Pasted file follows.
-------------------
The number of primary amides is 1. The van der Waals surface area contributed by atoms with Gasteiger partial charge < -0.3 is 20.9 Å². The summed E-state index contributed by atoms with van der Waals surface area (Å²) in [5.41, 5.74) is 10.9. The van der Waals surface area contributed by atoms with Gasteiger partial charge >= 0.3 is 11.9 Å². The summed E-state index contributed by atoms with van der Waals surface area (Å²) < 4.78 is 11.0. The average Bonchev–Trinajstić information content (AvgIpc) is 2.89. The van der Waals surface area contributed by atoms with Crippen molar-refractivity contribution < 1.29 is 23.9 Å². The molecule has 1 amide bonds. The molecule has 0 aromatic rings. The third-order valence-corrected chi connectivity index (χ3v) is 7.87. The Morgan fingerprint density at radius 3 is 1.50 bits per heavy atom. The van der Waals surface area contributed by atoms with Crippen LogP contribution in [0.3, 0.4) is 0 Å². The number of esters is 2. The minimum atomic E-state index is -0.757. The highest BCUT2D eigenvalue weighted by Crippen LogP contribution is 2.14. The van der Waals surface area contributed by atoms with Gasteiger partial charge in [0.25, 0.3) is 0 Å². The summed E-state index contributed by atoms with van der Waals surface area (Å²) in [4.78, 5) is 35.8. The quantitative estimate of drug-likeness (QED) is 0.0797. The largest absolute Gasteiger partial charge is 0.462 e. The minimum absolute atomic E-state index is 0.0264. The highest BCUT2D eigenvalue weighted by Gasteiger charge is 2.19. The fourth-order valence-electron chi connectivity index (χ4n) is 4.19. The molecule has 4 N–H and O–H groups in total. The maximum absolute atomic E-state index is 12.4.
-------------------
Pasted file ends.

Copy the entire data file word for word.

The number of primary amides is 1. The van der Waals surface area contributed by atoms with Gasteiger partial charge < -0.3 is 20.9 Å². The summed E-state index contributed by atoms with van der Waals surface area (Å²) in [5.41, 5.74) is 10.9. The van der Waals surface area contributed by atoms with Gasteiger partial charge >= 0.3 is 11.9 Å². The summed E-state index contributed by atoms with van der Waals surface area (Å²) < 4.78 is 11.0. The average Bonchev–Trinajstić information content (AvgIpc) is 2.89. The van der Waals surface area contributed by atoms with Crippen molar-refractivity contribution < 1.29 is 23.9 Å². The molecule has 1 amide bonds. The molecule has 0 aromatic rings. The third-order valence-corrected chi connectivity index (χ3v) is 7.87. The Morgan fingerprint density at radius 3 is 1.50 bits per heavy atom. The van der Waals surface area contributed by atoms with Crippen LogP contribution in [0.3, 0.4) is 0 Å². The number of esters is 2. The minimum atomic E-state index is -0.757. The highest BCUT2D eigenvalue weighted by Crippen LogP contribution is 2.14. The van der Waals surface area contributed by atoms with Gasteiger partial charge in [0.25, 0.3) is 0 Å². The summed E-state index contributed by atoms with van der Waals surface area (Å²) in [4.78, 5) is 35.8. The quantitative estimate of drug-likeness (QED) is 0.0797. The largest absolute Gasteiger partial charge is 0.462 e. The minimum absolute atomic E-state index is 0.0264. The highest BCUT2D eigenvalue weighted by Gasteiger charge is 2.19. The fourth-order valence-electron chi connectivity index (χ4n) is 4.19. The molecule has 4 N–H and O–H groups in total. The maximum absolute atomic E-state index is 12.4.